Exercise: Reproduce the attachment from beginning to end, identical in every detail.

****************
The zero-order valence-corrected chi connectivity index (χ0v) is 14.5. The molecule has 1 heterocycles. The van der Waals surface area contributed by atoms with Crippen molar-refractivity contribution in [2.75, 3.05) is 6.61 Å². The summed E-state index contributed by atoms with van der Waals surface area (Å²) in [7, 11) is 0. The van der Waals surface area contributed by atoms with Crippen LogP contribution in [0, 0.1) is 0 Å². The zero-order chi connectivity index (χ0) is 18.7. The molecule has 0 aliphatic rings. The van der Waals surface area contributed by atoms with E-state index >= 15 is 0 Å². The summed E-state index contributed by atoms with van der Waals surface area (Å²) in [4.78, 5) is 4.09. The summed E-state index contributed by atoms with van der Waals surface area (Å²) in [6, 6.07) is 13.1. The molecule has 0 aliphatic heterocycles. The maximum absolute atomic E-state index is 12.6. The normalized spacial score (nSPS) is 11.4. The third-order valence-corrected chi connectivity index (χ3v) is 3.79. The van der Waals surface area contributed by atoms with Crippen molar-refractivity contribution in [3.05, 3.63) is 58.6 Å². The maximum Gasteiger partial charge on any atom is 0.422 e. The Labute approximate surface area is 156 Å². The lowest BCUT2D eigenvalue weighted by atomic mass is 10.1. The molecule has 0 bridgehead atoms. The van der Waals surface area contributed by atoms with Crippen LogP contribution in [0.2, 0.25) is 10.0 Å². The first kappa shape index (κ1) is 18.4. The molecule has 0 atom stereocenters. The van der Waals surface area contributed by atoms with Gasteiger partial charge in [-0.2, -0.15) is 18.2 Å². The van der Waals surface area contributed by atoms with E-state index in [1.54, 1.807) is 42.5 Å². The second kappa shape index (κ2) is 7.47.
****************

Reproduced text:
The zero-order valence-corrected chi connectivity index (χ0v) is 14.5. The molecule has 1 heterocycles. The van der Waals surface area contributed by atoms with Crippen molar-refractivity contribution in [2.75, 3.05) is 6.61 Å². The summed E-state index contributed by atoms with van der Waals surface area (Å²) in [7, 11) is 0. The van der Waals surface area contributed by atoms with Crippen LogP contribution in [0, 0.1) is 0 Å². The zero-order chi connectivity index (χ0) is 18.7. The molecule has 0 aliphatic rings. The van der Waals surface area contributed by atoms with E-state index >= 15 is 0 Å². The summed E-state index contributed by atoms with van der Waals surface area (Å²) in [4.78, 5) is 4.09. The summed E-state index contributed by atoms with van der Waals surface area (Å²) in [6, 6.07) is 13.1. The molecule has 0 aliphatic heterocycles. The maximum absolute atomic E-state index is 12.6. The normalized spacial score (nSPS) is 11.4. The third-order valence-corrected chi connectivity index (χ3v) is 3.79. The van der Waals surface area contributed by atoms with Crippen molar-refractivity contribution in [3.05, 3.63) is 58.6 Å². The maximum Gasteiger partial charge on any atom is 0.422 e. The Labute approximate surface area is 156 Å². The lowest BCUT2D eigenvalue weighted by atomic mass is 10.1. The molecule has 0 bridgehead atoms. The van der Waals surface area contributed by atoms with Crippen LogP contribution in [0.2, 0.25) is 10.0 Å². The first kappa shape index (κ1) is 18.4. The molecule has 0 atom stereocenters. The van der Waals surface area contributed by atoms with Gasteiger partial charge in [-0.2, -0.15) is 18.2 Å². The van der Waals surface area contributed by atoms with E-state index in [1.54, 1.807) is 42.5 Å². The second kappa shape index (κ2) is 7.47.